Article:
Ja amerikanski tovarisch!
Sergeant Joseph Beyrle was arguably the only American soldier to serve in both the US Army and the Soviet Red Army during World War II. His counterpart is the Russian Vladimir Terentievich Kuc, who served as a machine gunner in the US 4th Infantry Division and subsequently as a reconnaissance officer in the Soviet 5th Guards Airborne Division.
Joseph Beyrle was born on August 25, 1923 in Muskegon, Michigan , USA, the child of the descendants of German immigrants who came to America after 1800. Unfortunately, his childhood cannot be described as happy. The Great Depression in the 1930s deprived his father of his job, and six-year-old Joseph had to move out of their apartment with his family. Fortunately, his grandmother arrived. His two older brothers had to drop out of high school and join the government's protection work program. As a result, they were able to send enough money home to keep the rest of the family together.
At the time of reaching the conscription age, Joseph worked as a butcher and, after joining the army, volunteered for paratroopers. No wonder, because the paratroopers were still considered an elite army at that time. After completing basic training in the US state of Georgia, he was assigned to the 506th Airborne Regiment of the 101st Airborne Division, specializing in radio communications and explosives. Parachute jumping mal, unlike many of its spolubojovníkov very much and therefore quickly took his nickname "Jumpin 'Joe" (Joe skáčúci).
Another important chapter in his military and personal life was the flight to the British Isles to the town of Ramsbury , where his home division was stationed at the time. Here he completed another training lasting nine months, focused on preparing for the invasion of Europe. Even before the opening of the Second Front, as the invasion used to be called at the time, Joe took part in two missions in April and May 1944, during which he jumped into the occupied territory of France and delivered important consignments to the local resistance movement.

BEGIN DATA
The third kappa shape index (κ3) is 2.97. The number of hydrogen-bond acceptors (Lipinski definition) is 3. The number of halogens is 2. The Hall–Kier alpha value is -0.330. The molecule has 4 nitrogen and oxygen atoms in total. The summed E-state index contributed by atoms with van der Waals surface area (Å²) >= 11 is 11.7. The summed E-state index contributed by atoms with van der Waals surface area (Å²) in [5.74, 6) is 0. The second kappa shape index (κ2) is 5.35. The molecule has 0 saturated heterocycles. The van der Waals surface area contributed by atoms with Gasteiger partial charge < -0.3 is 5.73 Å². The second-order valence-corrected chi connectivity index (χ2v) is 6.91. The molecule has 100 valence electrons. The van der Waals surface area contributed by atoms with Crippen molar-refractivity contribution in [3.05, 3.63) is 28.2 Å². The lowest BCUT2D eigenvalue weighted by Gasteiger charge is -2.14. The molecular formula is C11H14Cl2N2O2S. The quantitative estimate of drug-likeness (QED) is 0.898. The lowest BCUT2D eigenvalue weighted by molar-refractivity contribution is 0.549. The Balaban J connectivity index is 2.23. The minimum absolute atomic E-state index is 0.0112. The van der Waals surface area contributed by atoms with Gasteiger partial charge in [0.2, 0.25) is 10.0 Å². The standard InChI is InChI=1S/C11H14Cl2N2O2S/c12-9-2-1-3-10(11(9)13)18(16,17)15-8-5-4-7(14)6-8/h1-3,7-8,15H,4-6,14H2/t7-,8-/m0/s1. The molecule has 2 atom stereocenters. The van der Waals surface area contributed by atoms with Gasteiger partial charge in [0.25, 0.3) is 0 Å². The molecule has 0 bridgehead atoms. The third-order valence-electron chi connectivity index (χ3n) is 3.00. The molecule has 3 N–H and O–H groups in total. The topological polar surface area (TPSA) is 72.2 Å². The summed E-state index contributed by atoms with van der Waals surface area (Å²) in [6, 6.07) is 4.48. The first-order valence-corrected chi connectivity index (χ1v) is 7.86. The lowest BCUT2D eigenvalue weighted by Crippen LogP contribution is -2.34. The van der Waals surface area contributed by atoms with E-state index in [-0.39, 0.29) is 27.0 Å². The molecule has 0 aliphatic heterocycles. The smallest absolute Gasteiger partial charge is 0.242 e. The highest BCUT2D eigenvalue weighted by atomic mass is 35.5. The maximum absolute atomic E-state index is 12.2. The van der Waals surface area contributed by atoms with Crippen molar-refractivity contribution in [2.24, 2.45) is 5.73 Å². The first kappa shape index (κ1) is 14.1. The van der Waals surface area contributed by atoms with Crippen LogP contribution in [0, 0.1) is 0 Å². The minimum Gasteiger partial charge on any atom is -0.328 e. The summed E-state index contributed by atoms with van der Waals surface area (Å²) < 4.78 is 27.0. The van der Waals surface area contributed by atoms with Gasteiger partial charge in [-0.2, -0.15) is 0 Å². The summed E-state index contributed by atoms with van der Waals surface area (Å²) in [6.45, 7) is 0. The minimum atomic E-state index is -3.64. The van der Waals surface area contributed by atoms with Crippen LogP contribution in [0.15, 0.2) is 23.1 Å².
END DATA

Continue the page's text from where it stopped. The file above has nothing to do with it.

Sergeant Joseph Beyrle
On D-Day, June 6, 1944, Beyrle sat with other comrades-in in the Douglas C-47 , which was part of the first invasion airborne wave. This is one of the reasons why in front of the jump area, it became the target of concentrated fire of German anti-aircraft works, the so-called FLAK, and after the intervention began to decline. Sergeant Beyrlem managed to jump out of the falling plane at a height of about 120 meters, thanks to which he managed to open the parachute. He was less fortunate in the crash, as he jumped directly on the roof of a church in the French village of Saint-Côme-du-Mont . Despite heavy enemy fire, he managed to get off the roof and hide in the cemetery between the graves. When it dawned, he found himself alone and two kilometers from the designated jump zone. Over the next three days, he tried to reach Allied troops. And although he did not succeed, he used his destructive knowledge and skills along the way. Until he was captured, he managed to blow up several bridges as well as a small power plant.
Captivity and escapes